Why did they cast him out? Well, the only reason Satan was allowed to remain in heaven was because of his role as ‘accuser’. Kind of like the heavenly prosecutor – his purpose was to accuse us of our sins, to remind God that we are sinful and to invite his judgement upon us. More than just a job, this is something he did “day and night,” (v.10) suggesting that it is his purpose for existence. It is easy, now, to understand why Satan was so desperate to prevent Jesus’ coming – his reason for living was being taken away!
And God’s verdict? “Case dismissed. Thankyou Mr. Prosecutor, your services are no longer required, please remove yourself from my presence!”. Then when he refused to go, it was up to Michael and the other angels to remove him.

Now hang on. How could God, who is just, deliver a not-guilty verdict when we are so obviously guilty? From verse 11, we find that ‘They overcame him by the blood of the Lamb (Jesus) and by the word of their testimony.’ You see, when Jesus came to earth and died for our sins, Satan no longer had grounds for accusing us. As C. S. Lewis puts it in The Lion, the Witch and the Wardrobe:

Though the Witch knew the Deep Magic, there is a magic deeper still which she did not know. Her knowledge goes back only to the dawn of time. But if she could have looked a little further back, into the stillness and the darkness before Time dawned, she would have read there a different incantation. She would have known that when a willing victim who had committed no treachery was killed in a traitor’s stead, the Table would crack and Death itself would start working backward.12

The Witch, like Satan, had the role of accuser. Her demands that Edmund was hers because of his treachery, and that his treachery could only be dealt with through blood, are not denied by Aslan. Instead of killing her then and there and removing the problem that way, instead of breaking the Emperor’s law, he chooses instead to be killed on the Stone Table in Edmund’s place – with amazing results! Aslan lives, whilst Edmund is freed from his guilt and the punishment that go with it. And the Witch? Her role as accuser is done – there is no-one left to accuse – and so she dies at Aslan’s hands (or paws!).

So out of all of this, what have we learned? Even if you didn’t know the Old Testament background or the significance of many of John’s symbols, you could still tell from this passage that a great battle was fought, and a victory won, that Satan has been cast out of heaven and those he ‘accused’ have ‘overcome him by the blood of the Lamb’. You don’t need to be an art critic to appreciate the ‘Mona Lisa’, neither do you need to be a theologian. But, when we do look closer, each additional detail that we have learned tonight – sun, moon, stars, time, 1260 days etc. – has served only to confirm that ‘big picture’, and this is a very promising sign that we are on the right track.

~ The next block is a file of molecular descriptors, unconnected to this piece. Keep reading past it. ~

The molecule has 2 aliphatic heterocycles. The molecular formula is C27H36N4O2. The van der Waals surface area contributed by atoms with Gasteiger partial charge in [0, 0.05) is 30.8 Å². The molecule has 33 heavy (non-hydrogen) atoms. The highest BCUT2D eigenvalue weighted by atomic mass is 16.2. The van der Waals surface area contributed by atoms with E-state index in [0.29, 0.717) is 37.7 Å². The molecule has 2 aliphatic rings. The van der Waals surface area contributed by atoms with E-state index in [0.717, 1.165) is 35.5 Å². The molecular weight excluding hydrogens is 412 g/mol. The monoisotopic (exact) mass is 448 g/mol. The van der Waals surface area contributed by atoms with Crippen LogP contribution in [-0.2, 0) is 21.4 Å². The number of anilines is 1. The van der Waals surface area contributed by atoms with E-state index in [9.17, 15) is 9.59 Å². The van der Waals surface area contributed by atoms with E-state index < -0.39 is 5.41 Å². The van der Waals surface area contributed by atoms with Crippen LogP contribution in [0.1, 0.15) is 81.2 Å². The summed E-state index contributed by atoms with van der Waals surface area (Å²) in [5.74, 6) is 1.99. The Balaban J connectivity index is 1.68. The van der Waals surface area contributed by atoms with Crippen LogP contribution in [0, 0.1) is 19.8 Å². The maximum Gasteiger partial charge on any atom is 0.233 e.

Christmas is, if you like, history’s alarm bell. The coming of Jesus marks the commencement of the time between his birth and his return – sometimes referred to as the “last days”. It heralds the 1,260 days of Satan’s time on earth, and of God’s witnesses witnessing. We who live in these times should remember that we, like the woman, have a place of shelter and refuge made ready for us by God. More than anything else, however, it should be a reminder of a victory already won, won by ‘the blood of the Lamb':

Now have come the salvation and the power and the kingdom of our God
and the authority of his Christ.
For the accuser of our brothers,
who accuses them before our God day and night,
has been hurled down. (v.10)


Endnotes

  1. e.g. Rev. 6:12-14
  2. e.g. Rev. 9:7-11
  3. Rev. 1:13
  4. Rev. 1:20
  5. Rev. 1:20
  6. Rev. 12:9
  7. Rev. 17:9
  8. Rev. 17:18
  9. e.g. Rev. 1:5b-6 refers back to the sacrificial imagery of Ex. 19:6.
  10. John 12:31
  11. Wherever you see the phrase “Times, time and half a time,” in the Bible, it is referring to this length of time – a ‘time’ is a year, so ‘times’ is 2 years and half a time is half a year – three and a half years or 1,260 days.
  12. C. S. Lewis, The Lion, the Witch and the Wardrobe (London: Lions, 1980; reprint, 1987), 148.
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Christmas Reloaded (Revelation 12)

by on Jul.02, 2007, under Sermon

The following is the content of a sermon I preached in January 2005, and is reproduced here for posterity… or something :-)

  • Luke 2:1-20
  • Revelation 12:1-12

“What is the Matrix?” This was the question that formed the basis of a series of movies, about a world within a world. As the lead character pursues the answer to this question, he is suddenly taken from his “World”, that which he believes to be reality, and forced to completely re-evaluate it. Everything that he knows is shown to be false, a “prison for the mind”.

For Neo and the millions of other people blissfully unaware of the existence of the Matrix, life inside the Matrix was the only reality they knew. People lived and died, got married, had children, made friends, ate & drank. They experienced love, grief, joy, peace, anger, laughter, sadness and any other emotion known to man. Life was, so far as they were concerned, complete.